Ancient and modern – landmark buildings to marvel at

Published: 06 Sep 2023

Here in the UK, we have a wealth of history and some of the most striking and impressive buildings you’ll ever see. In London alone, there are a multitude of structures to admire. One of the most famous and identifiable sights in the world is the official royal residence at Buckingham Place. Originally known as Buckingham House, the building at the core of this sprawling structure was a large townhouse built in 1703 for the Duke of Buckingham. During the 19th century, the house was enhanced and enlarged by architects John Nash and Edward Blore. This resulted in three wings around a central courtyard. So essentially the current palace is a huge extension!

Sites to behold

Visible from anywhere across the cityscape, the unmissable Shard is a 72-storey skyscraper designed by architect Renzo Piano. At 309.6 metres high, it’s the tallest building in the UK. Piano designed the Shard as a spire-like sculpture emerging from the River Thames. The Palace of Westminster too is an incredible landmark and a functioning building too. Also known as the Houses of Parliament, its name derives from Westminster Abbey nearby. Since 1066, the abbey has been the site of the coronation of 40 British monarchs. Construction on the current church began in 1245 on the instructions of Henry III. In 1987, the abbey, the Palace of Westminster and St Margaret’s Church was designated a UNESCO World Heritage Site.

Protected heritage

Architects and designers have created some impressive buildings dotted throughout the British landscape. To take a random example, you may do a doubletake if you are driving through the Cheshire countryside and think you can spot the clocktower of Big Ben rising over the landscape near Chester. What you can actually see is the Duke of Westminster’s estate at Eaton Hall, the chapel of which features a clock tower that closely resembles its London counterpart.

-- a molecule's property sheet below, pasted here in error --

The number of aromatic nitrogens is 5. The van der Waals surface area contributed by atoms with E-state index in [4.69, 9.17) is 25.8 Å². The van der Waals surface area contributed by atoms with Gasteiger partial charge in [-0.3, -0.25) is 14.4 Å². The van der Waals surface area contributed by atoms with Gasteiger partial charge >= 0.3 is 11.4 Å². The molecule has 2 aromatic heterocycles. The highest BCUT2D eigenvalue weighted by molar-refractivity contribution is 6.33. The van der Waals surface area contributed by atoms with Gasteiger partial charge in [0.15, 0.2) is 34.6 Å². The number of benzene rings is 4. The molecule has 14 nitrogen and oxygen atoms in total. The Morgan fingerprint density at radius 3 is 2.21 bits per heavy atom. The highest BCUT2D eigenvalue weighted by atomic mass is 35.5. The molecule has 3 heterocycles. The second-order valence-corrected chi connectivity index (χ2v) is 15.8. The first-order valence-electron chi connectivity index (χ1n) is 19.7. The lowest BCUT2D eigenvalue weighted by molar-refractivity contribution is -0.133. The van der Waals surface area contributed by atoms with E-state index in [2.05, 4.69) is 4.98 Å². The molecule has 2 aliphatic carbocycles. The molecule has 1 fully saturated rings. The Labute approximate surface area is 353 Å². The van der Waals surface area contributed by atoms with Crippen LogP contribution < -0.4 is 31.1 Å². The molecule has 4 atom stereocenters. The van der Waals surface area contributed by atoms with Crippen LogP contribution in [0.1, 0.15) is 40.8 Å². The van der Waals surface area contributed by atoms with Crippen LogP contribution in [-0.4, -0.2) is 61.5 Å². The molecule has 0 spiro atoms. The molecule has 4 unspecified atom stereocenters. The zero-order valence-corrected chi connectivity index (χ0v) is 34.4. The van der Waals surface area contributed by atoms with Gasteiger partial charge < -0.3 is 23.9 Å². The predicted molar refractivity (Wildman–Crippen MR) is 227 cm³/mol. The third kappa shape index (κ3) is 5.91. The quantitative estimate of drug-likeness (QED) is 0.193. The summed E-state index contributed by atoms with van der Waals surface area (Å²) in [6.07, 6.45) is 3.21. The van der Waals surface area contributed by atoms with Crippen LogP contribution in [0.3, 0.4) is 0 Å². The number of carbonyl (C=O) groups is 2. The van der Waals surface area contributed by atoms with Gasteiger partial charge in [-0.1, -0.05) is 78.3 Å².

There are feats of ancient engineering too, such as the standing stones at Stonehenge, a structure so extraordinary that it’s still a mystery as to how it was assembled. In Cornwall, there’s the Minack Theatre, a modern theatre, which harks back to the Roman days of open-air arena as performance space, with the spectacular backdrop of the Atlantic Ocean. There’s the wonderful Bath Abbey, which stands in another UNESCO World Heritage site, the City of Bath. Other UK built sites recognised by UNESCO include the Victorian model village of Saltaire in Shipley, West Yorkshire, the grand Blenheim Palace in Woodstock, Oxfordshire, Canterbury Cathedral and several castles. All demonstrate the skill of designers, architects, artisans and, of course, surveyors, who created these memorable spaces.

Historical interest

No structure says ‘historical landmark’ more than a castle and there are a multitude of them scattered throughout England, Scotland and Wales – the likes of Windsor, Warwick, Edinburgh, Sterling, Cardiff, Harlech and Conwy – is various conditions and states of disrepair. The coastal Welsh fortification at Conwy, in particular, is a striking fortress, situated on an estuary and beside a railway and road bridge across the River Conwy. It was built between 1283 and 1287 by Edward I, as part of the wider project to create the walled town of Conwy itself. The entire construction cost of the project, castle and all, was £15,000. Today the castle is a ruin, popular with tourists visiting the North Wales coast. It’s interesting that even a ruin like Whitby Abbey in Yorkshire has become a tourist attraction, thanks to its connection to Bram Stoker’s Dracula – proving that a building’s lifespan and appeal can long outlast its function as a building in its original form.